Technology makes wasteful car washes things of the past

JOHANNESBURG, (CAJ News) – CAR washes in Gauteng, South Africa’s economic hub, are poised for transformation from water-heavy concerns (and wasters) to businesses that implement water-saving thanks to new chlorine-free natural waste water treatment technology.

This new technology used by Ozone Services Industries (OSI) diminishes the requirement for equipment that would need a large floor footprint and also greatly reduces electrical consumption.

OSI’s ozone technology clarifies and deodorises used car wash water which is then safely stored for reuse in pressurised car wash hose systems.

The ozone treatment is combined with effective oil removal so that no smear marks are left on the cars being washed.

The OSI carwash system is compact and inconspicuous and can be placed on any level surface.

According to Len Oort of OSI, OSI’s car wash water treatment system reduces water consumption at these concerns by some 90 percent.

He says the process is completely natural and uses a low voltage ozone generator to process and to clean car wash water of impurities such as soap and grease.

Ozone works 3 000 times faster than chlorine and is 2,5 times stronger and leaves no harmful residual effects so the water can be recycled and/or reclaimed.

Once the treatment process has been completed, the water is returned to the wash bay ready for re-use in the washing of the vehicles.

“Any loss in used water is replenished using stored rainwater from special storage containers before using the municipal water supply,” Oort explains.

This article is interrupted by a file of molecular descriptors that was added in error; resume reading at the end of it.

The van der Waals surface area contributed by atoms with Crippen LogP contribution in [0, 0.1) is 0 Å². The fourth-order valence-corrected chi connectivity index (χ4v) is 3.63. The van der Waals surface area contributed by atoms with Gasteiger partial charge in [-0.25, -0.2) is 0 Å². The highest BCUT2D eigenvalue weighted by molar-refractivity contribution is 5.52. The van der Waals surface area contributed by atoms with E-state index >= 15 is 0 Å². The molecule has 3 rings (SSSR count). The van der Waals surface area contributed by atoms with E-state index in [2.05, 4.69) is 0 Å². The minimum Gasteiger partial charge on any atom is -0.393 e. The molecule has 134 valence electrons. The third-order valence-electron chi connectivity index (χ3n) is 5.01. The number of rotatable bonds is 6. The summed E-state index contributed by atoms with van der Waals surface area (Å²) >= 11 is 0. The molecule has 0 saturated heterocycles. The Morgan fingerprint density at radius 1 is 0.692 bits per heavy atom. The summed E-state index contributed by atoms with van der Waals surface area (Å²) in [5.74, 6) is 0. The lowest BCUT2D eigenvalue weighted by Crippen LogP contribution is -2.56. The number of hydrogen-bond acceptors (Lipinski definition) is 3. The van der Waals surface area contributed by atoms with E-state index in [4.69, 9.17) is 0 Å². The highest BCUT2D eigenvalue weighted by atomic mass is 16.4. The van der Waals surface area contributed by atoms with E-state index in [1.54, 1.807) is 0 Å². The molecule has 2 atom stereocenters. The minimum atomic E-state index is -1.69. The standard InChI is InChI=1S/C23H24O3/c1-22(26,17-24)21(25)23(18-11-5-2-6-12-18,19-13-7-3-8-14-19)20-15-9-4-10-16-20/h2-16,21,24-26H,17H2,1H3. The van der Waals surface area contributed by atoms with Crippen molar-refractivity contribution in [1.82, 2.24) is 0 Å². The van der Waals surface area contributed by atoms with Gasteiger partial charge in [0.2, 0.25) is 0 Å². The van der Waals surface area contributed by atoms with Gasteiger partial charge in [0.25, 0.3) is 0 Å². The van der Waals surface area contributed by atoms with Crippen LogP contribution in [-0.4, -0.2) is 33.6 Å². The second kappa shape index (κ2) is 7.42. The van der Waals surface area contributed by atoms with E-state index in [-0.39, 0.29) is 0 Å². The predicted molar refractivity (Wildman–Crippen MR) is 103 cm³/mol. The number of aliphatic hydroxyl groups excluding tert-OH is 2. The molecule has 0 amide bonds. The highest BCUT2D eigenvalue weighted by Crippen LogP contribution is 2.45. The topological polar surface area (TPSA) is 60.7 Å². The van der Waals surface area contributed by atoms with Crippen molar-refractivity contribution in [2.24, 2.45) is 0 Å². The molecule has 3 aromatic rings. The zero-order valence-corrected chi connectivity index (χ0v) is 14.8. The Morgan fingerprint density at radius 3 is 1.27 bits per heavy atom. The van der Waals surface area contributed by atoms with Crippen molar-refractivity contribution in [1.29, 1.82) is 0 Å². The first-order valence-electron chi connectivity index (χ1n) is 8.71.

This is a far cry from the historic wasteful use of water that is soundingCthe death knell of car washes that do not care enough about the environment to reuse water using newly-available recycling technologies, says Oort.

“Chief amongst the latter is water reclamation using chemical-free ozone-based treatments.”

The technology comes amid several leading South African cities announcing plans to slash potable water consumption within their metropolitan areas. Car washes are a focus area.

In Johannesburg, for example, tighter water restrictions will be implemented in the coming weeks to ensure the city can meet the national water department’s instruction to reduce consumption by 15 percent.

The restrictions include bans on irrigation during the day, filling up of swimming pools using municipal water and using hosepipes to wash cars. Only the use of buckets or automatic systems will be allowed at shopping centre car washes.
CAJ News

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Posted by on Sep 23 2016. Filed under Africa & World, Featured, Finance, National, Regional. You can follow any responses to this entry through the RSS 2.0. You can leave a response or trackback to this entry

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